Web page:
“This is the last time I’ll hear this song live”.
“I am such an idiot for not seeing them more often, while I still could”
“I miss Arnold. I remember exactly how he sounded, singing this very song. RIP”
“This group started the year I was born. Claude has been at this as long as I’ve been alive. Now it’s over. *Insert various thoughts on facing my own mortality*”
… and then there was the matter of trying to figure out why it bothered me SO much. Many people there were fans, and not ugly crying their way through it, after all.
What I came up with was this: Having loved them for almost as long as I’ve been alive, their music has really factored into a lot of memories for me, both good and bad. I’ve listened to their music in celebration of some life events, and their music has gotten me through some other, horrible life events.
During the darkest years of my life, growing up with constant physical, verbal and psychological abuse at the hands of my mother and stepfather, their music was there for me, a mental escape from the hell I was living in. When I got out of that and moved in with my grandparents around age 12, they were the ones who drove me to that downtown library, and who dropped me off for concerts. When my grandparents passed away, I consoled myself with that music. Through every move, every nasty breakup, every major life event… I think The Nylons are the closest thing I’ve had to consistency in my life.
Once I realized that THAT was what was upsetting me, the tears slowed somewhat. I still cried a few times more during the concert – some out of happiness, some from laughing so hard, etc.
The concert was amazing, as always. You know, four year old me had incredible taste – I can’t think of any group with anywhere near the talent of these guys. Just ridiculous control over their voices, their lungs, etc. I love their banter. I loved the addition of rapping, such as in “Don’t Look Any Further” – where the rap was performed by a guest artist. (OMG, can we appreciate Micah’s hair for a moment? Glorious)
Claude… man, I’ve seen him in concert when he still had dark hair- now, it’s white. The amazing thing is – for the most part – he sounds exactly the same as I remember him sounding in that first concert… with about as much energy, to boot!
At the beginning of the concert, I joked to my husband “Quick, guess which one is the original member?” and his reply was “The one with the most energy on stage?”… and Claude really kept it up the whole way. Dancing around, great showmanship.. Even doing the moonwalk at one point. I wish I had half that energy NOW, never mind “when I get to be that age”.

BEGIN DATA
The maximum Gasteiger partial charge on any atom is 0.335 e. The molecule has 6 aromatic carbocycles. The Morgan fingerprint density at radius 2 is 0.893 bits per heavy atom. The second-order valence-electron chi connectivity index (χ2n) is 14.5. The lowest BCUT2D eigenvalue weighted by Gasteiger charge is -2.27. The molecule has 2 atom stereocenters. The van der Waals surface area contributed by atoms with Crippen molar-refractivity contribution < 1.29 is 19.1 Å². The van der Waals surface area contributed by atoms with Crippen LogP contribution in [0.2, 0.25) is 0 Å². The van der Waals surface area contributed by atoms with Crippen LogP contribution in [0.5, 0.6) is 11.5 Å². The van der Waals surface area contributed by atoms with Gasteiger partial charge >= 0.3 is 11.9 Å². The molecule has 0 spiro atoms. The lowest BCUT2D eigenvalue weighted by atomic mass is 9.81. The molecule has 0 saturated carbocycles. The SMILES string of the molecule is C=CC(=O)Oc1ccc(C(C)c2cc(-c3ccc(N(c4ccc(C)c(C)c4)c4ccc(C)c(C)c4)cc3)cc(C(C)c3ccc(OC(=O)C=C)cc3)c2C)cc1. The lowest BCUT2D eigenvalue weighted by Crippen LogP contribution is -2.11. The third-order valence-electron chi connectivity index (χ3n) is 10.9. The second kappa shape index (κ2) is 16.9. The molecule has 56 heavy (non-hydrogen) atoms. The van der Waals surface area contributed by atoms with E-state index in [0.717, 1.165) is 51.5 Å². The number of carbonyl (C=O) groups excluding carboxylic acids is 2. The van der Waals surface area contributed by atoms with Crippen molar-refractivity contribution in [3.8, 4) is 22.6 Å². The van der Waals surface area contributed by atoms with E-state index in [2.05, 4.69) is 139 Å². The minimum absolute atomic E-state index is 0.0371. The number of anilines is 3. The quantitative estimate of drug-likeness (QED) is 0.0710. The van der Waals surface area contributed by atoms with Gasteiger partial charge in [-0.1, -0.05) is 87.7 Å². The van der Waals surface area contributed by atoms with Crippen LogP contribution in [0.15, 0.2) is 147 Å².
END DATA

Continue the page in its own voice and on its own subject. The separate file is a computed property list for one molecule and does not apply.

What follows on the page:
… I finally accepted Gavin Hope. It only took me 22 years to get over my snit about Micah no longer being in the group. Good lord… I am such an asshole! Gavin was hilarious. He won serious points with my husband by doing the Carlton, and kept us laughing the whole time. I wish I’d given him a chance sooner… what a treasure he is!
At one point, they surprised the audience with performing a “bucket list” song – “For the Longest Time”. Apparently I was FAR from alone in wishing they’d do it, and they did NOT disappoint. (Bawled through this one, too!). How often do you see a cover that blows the original away? It was very special… an honour and a privilege to watch / hear!
Towards the end, they performed “Me and the Boys” – a song that I’ve loved for decades, but I’m pretty certain that I’ve never actually heard live. It sounded like some of the lyrics had been changed to personalize it to some of the new members, but I couldn’t make out what was being said in those parts. When Claude belted out “Dance, well I can really dance, you ought to see me move across the floor”, it felt… poignant, somehow. These were lyrics written over 30 years earlier, and here he was singing it with just as much energy, and living up to it – he really CAN dance, and we really enjoyed seeing him move across the floor… myself for the last time, my husband for the first AND last time.
… and it also felt special that this – the final time I’ll get to see them live – was also the first time I’ve shared the experience with someone. It felt profound and symbolic, but not in a way I can really put into words coherently. The concert happened at a time when I was already facing themes of saying goodbye, and losing ties/connections to the past. To share the experience for the first time, with my amazing husband – the light that has balanced all the dark of the past – it was beautiful.
(As I write this blog entry, and think back on all of those earlier themes on what to aspire to in relationships, I am so happy to report that my husband lives up to all of them. I’m listening to some of their older tracks as I write this, and they give me the same warm fuzzy feeling they have my whole life… just like he does. Comfort, love, safety, reliability…)
We didn’t stay for the meet and greet, because I was a mess and knew I wouldn’t be able to put anything worthy into words at the time. I guess you could say…
I won’t ask you to stay
I can love you when you’re far away
Please, don’t stop to say goodbye
Unless you want to see a grown woman cry
…SO here I am, trying to be a little less messy (whoops) and a little more coherent, trying to put into words… just how much this group and their music has meant to me.
If you guys are reading, thank you for everything you are and have done. For all of the lightness, smiles, laughs, joy, and tears that you’ve brought not only me, but the rest of your fans. You are amazing – a national treasure – and I wish you all of the best in your future pursuits.